1. To learn how important clinical audit is in day-to-day practice.
2. To appreciate the opportunities and challenges of clinical audit in practice.
3. To understand the impact on quality improvement of clinical audit in a radiographer department, using real life examples.
Clinical audit is arguably the most important part of a quality programme. It allows the radiology team to measure performance against specified standards- local, national and international. This session will help the audience understand something that is often feared in clinical practice and make clinical audit something that is useable, practical and achievable. This session will bring the audience through suggested clinical audits in their department and show real like examples- namely patient identification, workflow optimisation and radiation dose optimisation and justification. The presenter will show examples of where real-life audits have fed into quality improvement in the radiology department around patient and staff safety, financial savings and optimising processes. Different challenges and how to overcome them will be discussed including staff involvement, time management and creating a culture of quality improvement.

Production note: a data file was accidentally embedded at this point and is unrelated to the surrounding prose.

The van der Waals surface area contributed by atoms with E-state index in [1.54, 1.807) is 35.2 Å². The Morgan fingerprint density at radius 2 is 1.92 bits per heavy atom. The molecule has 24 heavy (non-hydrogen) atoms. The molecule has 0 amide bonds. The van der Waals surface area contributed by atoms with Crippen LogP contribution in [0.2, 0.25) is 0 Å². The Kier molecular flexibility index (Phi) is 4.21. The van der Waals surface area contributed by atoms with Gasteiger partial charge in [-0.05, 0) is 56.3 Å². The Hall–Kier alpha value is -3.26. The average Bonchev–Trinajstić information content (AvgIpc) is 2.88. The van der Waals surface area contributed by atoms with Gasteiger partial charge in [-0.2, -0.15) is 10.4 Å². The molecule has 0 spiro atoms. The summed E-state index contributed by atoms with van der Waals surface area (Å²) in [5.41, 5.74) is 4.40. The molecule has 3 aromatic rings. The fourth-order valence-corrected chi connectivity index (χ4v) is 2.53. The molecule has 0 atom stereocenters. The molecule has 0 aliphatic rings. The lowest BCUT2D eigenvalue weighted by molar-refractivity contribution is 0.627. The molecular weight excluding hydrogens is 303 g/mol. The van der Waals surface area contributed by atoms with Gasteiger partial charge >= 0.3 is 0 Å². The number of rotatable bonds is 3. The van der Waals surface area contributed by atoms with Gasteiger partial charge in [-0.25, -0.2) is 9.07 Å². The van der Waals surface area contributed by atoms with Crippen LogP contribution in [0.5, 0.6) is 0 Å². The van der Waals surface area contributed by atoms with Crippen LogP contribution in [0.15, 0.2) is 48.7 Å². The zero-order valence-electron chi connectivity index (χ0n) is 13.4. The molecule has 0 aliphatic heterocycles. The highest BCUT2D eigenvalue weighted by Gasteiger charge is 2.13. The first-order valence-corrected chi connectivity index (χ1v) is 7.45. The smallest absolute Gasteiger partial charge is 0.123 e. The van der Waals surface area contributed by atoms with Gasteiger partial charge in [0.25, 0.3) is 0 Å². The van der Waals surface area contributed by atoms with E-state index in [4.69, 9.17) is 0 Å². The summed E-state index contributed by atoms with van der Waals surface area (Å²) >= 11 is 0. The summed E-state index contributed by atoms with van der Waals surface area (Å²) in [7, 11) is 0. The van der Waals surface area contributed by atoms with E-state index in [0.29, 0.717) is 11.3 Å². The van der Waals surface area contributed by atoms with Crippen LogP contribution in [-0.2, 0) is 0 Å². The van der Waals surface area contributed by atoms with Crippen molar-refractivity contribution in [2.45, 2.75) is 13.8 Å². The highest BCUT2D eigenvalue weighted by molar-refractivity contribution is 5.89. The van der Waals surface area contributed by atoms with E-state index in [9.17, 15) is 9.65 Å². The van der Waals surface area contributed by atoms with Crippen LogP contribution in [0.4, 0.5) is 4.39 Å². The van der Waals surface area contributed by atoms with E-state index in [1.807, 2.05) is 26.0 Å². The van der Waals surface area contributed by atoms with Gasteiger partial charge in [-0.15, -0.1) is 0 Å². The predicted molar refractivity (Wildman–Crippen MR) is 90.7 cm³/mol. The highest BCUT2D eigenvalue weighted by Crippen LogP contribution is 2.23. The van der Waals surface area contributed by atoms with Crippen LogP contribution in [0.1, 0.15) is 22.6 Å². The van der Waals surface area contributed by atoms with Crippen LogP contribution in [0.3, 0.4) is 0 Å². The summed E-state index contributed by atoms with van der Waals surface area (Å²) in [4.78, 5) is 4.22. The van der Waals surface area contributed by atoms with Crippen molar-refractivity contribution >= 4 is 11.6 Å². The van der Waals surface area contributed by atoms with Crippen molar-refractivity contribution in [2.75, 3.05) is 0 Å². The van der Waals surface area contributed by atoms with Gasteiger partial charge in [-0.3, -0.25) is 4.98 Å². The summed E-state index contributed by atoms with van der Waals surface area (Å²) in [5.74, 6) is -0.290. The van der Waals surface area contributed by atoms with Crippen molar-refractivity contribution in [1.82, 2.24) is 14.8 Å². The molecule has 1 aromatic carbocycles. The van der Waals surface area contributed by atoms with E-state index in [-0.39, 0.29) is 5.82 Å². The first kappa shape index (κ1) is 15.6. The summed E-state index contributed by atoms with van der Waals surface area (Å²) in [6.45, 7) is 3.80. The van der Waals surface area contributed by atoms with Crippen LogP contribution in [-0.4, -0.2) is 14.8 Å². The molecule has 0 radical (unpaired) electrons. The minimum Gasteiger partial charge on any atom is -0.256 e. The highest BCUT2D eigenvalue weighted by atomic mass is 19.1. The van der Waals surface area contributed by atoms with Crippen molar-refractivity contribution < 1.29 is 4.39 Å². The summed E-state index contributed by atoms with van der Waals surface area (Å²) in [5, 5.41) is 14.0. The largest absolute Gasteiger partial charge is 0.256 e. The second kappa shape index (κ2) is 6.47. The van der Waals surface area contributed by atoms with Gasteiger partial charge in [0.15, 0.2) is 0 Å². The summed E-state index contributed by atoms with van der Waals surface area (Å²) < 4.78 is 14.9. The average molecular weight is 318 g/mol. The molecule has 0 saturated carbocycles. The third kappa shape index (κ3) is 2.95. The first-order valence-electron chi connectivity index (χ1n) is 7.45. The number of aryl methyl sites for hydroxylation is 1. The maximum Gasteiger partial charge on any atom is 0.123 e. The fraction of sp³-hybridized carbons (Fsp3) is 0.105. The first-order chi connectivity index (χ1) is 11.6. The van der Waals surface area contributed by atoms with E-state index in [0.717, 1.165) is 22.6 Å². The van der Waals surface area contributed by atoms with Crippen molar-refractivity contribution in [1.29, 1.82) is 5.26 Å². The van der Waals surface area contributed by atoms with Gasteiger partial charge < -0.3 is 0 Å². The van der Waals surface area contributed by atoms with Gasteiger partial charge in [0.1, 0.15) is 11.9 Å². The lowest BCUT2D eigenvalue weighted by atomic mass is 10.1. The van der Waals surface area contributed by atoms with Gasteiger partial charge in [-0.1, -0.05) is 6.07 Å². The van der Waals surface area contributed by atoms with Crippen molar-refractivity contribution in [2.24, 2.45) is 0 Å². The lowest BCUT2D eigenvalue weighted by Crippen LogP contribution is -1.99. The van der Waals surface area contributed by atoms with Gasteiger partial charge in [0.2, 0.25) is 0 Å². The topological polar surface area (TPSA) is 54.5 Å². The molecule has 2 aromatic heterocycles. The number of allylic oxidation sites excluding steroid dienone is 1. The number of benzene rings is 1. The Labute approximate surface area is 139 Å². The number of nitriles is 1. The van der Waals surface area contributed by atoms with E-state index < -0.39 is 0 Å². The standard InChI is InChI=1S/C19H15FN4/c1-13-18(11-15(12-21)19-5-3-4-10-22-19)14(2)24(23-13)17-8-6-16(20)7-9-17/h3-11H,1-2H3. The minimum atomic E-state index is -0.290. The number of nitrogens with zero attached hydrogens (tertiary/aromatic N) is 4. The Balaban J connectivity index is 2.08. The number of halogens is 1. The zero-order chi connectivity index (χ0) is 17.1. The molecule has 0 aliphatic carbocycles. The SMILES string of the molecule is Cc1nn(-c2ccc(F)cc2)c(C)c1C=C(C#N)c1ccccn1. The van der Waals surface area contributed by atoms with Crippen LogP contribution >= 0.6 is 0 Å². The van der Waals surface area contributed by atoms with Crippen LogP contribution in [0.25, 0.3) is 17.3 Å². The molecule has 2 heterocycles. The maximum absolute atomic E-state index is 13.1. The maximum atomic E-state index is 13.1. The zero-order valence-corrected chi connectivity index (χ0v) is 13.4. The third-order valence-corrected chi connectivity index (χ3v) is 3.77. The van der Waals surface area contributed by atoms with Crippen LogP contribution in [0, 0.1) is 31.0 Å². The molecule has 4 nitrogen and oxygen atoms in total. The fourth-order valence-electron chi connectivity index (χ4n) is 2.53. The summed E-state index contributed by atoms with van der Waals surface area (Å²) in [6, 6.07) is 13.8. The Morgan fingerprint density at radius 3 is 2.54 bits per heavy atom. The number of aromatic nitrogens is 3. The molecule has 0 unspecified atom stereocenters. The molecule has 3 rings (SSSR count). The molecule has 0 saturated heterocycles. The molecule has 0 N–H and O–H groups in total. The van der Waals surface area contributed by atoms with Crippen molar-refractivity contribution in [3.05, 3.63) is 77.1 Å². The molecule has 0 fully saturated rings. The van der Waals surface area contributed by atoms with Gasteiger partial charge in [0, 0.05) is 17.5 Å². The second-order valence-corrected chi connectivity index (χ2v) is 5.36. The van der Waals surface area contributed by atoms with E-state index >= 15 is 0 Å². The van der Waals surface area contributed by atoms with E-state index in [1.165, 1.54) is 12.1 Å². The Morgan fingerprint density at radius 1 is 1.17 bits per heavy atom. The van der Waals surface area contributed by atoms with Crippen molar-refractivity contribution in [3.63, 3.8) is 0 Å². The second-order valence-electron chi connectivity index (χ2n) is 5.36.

1. To learn about the genesis of audit.
2. To appreciate the importance of audit in industry.
3. To understand the importance of clinical audit in successful management.
A clinical audit might be likened to the process of ‘continuous improvement’ of quality in the industry. The later focusing on improving competitive performance by raising the quality (for customers) and reducing the cost of products and services. While the former focuses on improving the quality of patient care by ensuring clinical practice is delivered in line with defined standards. Both face the challenges of engaging people, developing supportive cultures and of using systematic methods for sustaining the improvement process. While the industry has been deploying quality improvement approaches for many decades, the practice of clinical audit in many healthcare organisations is by comparison relatively immature. The talk considers the evolution of different industrial management 'paradigms' concerned with quality improvement from the middle of the last century. The growing emphasis on the ‘people dimension’ of quality improvement is highlighted, as is the significance of using an agreed and systematic process (e.g. PDSA: Plan, Do, Study, Act) for effecting quality improvement. The central importance of quality improvement for achieving competitiveness in an industrial setting is described, as are the major ‘trends’ deployed in realising such improvement. Potential areas of symbiosis between clinical audit and management paradigms (e.g. Lean, Six Sigma etc.) are explored, particularly Lean principles, people change management and alignment of structured quality improvement processes. Working to align the intrinsic motivation of staff with the practice of audit and quality improvement, by highlighting the benefits offered to patients (and internal customers) is emphasised as the key to securing staff engagement.